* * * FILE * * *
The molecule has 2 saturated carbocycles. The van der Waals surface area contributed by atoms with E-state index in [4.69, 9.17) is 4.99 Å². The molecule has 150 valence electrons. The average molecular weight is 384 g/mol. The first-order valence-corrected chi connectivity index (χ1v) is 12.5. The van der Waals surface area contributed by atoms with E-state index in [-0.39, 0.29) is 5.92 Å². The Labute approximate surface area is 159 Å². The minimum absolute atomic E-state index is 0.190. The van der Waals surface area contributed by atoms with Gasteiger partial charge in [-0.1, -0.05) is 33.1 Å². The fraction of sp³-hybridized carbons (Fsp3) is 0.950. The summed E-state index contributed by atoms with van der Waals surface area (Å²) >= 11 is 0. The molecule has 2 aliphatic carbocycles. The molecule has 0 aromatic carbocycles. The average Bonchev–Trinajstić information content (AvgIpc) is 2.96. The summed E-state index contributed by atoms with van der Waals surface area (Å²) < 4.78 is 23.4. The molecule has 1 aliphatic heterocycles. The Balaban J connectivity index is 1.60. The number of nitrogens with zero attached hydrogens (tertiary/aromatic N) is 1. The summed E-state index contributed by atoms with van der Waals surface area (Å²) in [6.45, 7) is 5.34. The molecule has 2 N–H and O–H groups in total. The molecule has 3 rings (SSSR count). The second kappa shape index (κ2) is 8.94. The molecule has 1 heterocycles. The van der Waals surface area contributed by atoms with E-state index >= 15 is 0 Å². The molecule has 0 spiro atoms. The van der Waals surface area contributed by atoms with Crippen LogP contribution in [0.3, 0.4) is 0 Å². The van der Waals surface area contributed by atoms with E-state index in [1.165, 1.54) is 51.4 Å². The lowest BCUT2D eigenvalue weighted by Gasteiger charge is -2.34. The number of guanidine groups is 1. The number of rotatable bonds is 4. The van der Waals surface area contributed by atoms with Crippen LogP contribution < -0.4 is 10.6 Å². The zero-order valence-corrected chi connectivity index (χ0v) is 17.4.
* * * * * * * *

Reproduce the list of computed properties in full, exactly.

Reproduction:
The molecule has 2 saturated carbocycles. The van der Waals surface area contributed by atoms with E-state index in [4.69, 9.17) is 4.99 Å². The molecule has 150 valence electrons. The average molecular weight is 384 g/mol. The first-order valence-corrected chi connectivity index (χ1v) is 12.5. The van der Waals surface area contributed by atoms with E-state index in [-0.39, 0.29) is 5.92 Å². The Labute approximate surface area is 159 Å². The minimum absolute atomic E-state index is 0.190. The van der Waals surface area contributed by atoms with Gasteiger partial charge in [-0.1, -0.05) is 33.1 Å². The fraction of sp³-hybridized carbons (Fsp3) is 0.950. The summed E-state index contributed by atoms with van der Waals surface area (Å²) >= 11 is 0. The molecule has 2 aliphatic carbocycles. The molecule has 0 aromatic carbocycles. The average Bonchev–Trinajstić information content (AvgIpc) is 2.96. The summed E-state index contributed by atoms with van der Waals surface area (Å²) < 4.78 is 23.4. The molecule has 1 aliphatic heterocycles. The Balaban J connectivity index is 1.60. The number of nitrogens with zero attached hydrogens (tertiary/aromatic N) is 1. The summed E-state index contributed by atoms with van der Waals surface area (Å²) in [6.45, 7) is 5.34. The molecule has 2 N–H and O–H groups in total. The molecule has 3 rings (SSSR count). The second kappa shape index (κ2) is 8.94. The molecule has 1 heterocycles. The van der Waals surface area contributed by atoms with E-state index >= 15 is 0 Å². The molecule has 0 spiro atoms. The van der Waals surface area contributed by atoms with Crippen LogP contribution in [0.3, 0.4) is 0 Å². The van der Waals surface area contributed by atoms with E-state index in [1.165, 1.54) is 51.4 Å². The lowest BCUT2D eigenvalue weighted by Gasteiger charge is -2.34. The number of guanidine groups is 1. The number of rotatable bonds is 4. The van der Waals surface area contributed by atoms with Crippen LogP contribution < -0.4 is 10.6 Å². The zero-order valence-corrected chi connectivity index (χ0v) is 17.4.